It's this question that forms the main thread of the story: but even though the Greys' actions are at best ambiguous and at worst hostile, the viewer can't help feeling that after all this systematic abuse of their human test subjects the aliens will in the end present them with a cure for cancer. In fact, Taken is Spielberg at his most touchy-feely: for all its science fiction trappings it's basically a soap opera, lacking the sinister undercurrent of either Dark Skies or The X-Files. Nevertheless, it's an engaging series with decent performances--most notably Joel Gretsch as psychotic Owen Crawford--good special effects, and an engaging enough storyline to make it entertaining, if somewhat disposable, TV. --Kristen Bowditch

Special Features

  • Complete 10-episode series on five discs
  • Sixth disc bonus features include:
  • "Inside Taken"
  • The Cast of Taken"
  • "A New Reality: The Visual Effects Team"
  • "A Singluar Vision: The Directors"
  • "Time Warp"

Product Details

  • Actors: Dakota Fanning, Matt Frewer, Emily Bergl, Heather Donahue, Joel Gretsch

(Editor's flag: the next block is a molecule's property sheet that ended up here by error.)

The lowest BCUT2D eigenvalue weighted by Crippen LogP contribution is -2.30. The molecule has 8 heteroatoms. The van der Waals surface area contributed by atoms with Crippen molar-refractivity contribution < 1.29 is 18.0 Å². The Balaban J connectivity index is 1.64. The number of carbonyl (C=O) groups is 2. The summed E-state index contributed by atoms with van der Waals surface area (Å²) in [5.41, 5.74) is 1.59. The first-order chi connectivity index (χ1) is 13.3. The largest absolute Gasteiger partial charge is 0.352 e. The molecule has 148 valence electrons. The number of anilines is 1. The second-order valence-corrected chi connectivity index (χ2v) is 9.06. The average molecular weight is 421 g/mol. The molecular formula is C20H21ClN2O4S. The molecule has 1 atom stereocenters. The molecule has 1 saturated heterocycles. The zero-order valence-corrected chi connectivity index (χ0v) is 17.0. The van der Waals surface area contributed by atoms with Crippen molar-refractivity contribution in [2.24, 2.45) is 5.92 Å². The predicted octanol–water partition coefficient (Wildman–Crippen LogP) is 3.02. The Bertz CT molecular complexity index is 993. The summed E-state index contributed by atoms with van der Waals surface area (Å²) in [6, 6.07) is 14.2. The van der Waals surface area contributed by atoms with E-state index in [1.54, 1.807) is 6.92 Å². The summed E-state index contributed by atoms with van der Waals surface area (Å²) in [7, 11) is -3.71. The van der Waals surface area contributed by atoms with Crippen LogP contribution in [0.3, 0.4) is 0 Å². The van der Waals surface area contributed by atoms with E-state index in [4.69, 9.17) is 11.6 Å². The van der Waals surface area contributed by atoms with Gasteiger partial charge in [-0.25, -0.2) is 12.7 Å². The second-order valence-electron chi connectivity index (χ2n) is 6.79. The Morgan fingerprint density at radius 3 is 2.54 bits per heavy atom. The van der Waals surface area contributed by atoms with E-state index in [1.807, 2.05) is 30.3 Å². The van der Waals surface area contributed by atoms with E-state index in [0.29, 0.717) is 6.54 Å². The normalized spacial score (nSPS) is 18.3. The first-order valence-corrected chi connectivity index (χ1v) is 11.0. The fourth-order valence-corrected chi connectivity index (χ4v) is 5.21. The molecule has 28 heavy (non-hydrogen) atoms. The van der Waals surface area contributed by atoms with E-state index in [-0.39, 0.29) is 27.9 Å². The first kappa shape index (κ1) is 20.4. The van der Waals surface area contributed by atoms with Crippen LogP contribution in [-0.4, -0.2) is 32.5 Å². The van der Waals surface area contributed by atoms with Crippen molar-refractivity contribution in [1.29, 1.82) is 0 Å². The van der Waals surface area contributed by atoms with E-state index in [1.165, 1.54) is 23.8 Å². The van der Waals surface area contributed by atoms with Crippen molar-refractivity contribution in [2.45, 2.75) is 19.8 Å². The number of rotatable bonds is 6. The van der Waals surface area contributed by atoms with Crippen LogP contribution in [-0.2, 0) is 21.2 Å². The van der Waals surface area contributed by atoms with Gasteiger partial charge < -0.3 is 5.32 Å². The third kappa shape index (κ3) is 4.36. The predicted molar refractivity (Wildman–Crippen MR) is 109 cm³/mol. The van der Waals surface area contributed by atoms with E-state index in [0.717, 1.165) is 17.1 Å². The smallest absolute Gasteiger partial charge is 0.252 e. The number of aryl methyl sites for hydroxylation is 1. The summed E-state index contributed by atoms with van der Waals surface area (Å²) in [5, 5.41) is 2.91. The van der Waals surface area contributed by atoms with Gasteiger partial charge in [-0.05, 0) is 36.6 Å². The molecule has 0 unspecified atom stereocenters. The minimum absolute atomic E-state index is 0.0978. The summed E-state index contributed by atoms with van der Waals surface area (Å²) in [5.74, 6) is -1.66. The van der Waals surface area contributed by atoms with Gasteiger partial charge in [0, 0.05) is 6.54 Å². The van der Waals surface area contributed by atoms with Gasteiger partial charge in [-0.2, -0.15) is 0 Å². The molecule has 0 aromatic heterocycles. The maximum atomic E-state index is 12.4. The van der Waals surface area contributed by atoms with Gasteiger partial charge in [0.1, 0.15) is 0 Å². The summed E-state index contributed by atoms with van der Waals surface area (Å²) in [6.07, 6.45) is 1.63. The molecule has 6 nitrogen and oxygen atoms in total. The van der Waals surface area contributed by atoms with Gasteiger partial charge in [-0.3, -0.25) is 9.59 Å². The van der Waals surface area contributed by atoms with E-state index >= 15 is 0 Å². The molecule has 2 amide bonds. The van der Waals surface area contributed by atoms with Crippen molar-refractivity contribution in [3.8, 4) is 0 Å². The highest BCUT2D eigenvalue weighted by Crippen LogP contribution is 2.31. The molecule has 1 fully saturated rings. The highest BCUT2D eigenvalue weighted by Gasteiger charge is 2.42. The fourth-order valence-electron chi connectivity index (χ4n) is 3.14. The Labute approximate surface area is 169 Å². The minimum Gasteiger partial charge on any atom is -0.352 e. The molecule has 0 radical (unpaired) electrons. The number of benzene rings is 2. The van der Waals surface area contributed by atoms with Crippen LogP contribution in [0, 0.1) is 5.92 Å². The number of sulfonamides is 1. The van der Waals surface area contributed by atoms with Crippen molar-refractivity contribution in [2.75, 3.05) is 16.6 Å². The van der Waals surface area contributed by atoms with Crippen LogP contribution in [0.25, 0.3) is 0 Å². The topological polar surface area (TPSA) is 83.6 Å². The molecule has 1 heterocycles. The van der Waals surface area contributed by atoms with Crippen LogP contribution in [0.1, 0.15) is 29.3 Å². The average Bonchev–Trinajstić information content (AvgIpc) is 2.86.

• Writers: Leslie Bohem
  • Format: Multiple Formats, Anamorphic, Box set, Closed-captioned, Color, Dolby, Dubbed, NTSC, Subtitled, Widescreen
  • Language: English (Dolby Digital 5.1), French (Dolby Digital 5.1)
  • Subtitles: English, Spanish, French
  • Dubbed: French
  • Region: Region 1 (U.S. and Canada only. Read more about DVD formats.)
  • Aspect Ratio: 1.78:1
  • Number of discs: 6
  • Rated:
    Not Rated
  • Studio: Dreamworks Video
  • DVD Release Date: October 21, 2003
  • Run Time: 885 minutes
  • Average Customer Review: 4.6 out of 5 stars  See all reviews (330 customer reviews)
  • ASIN: B00005JM39
  • Amazon Best Sellers Rank: #8,160 in Movies & TV (See Top 100 in Movies & TV)
  • Learn more about "Steven Spielberg Presents Taken" on IMDb

Customer Reviews

Top Customer Reviews

By Scott Kolecki on November 4, 2003
Format: DVD
Steven Spielberg, best known for movies like E.T. and Jaws, delivers a tour-de-force epic on a scale few "made-for-T.V." movies have ever reached. Taken, a mini-series originally developed for Sci-Fi, is a multi-generation story of three families, and their experiences with other-worldly beings. The story begins during World War II and continues up to present day, elaborately exploring the lives of people who have been abducted and others who would cover up such knowledge.
The story is broken up into 10 episodes:
1.) "Beyond the Sky", set in 1947, the first episode introduces the audience to three families whose lives will be forever changed by alien abduction, goverment cover-ups, and a series of events is put into motion that will effect future generations of these families for years to come.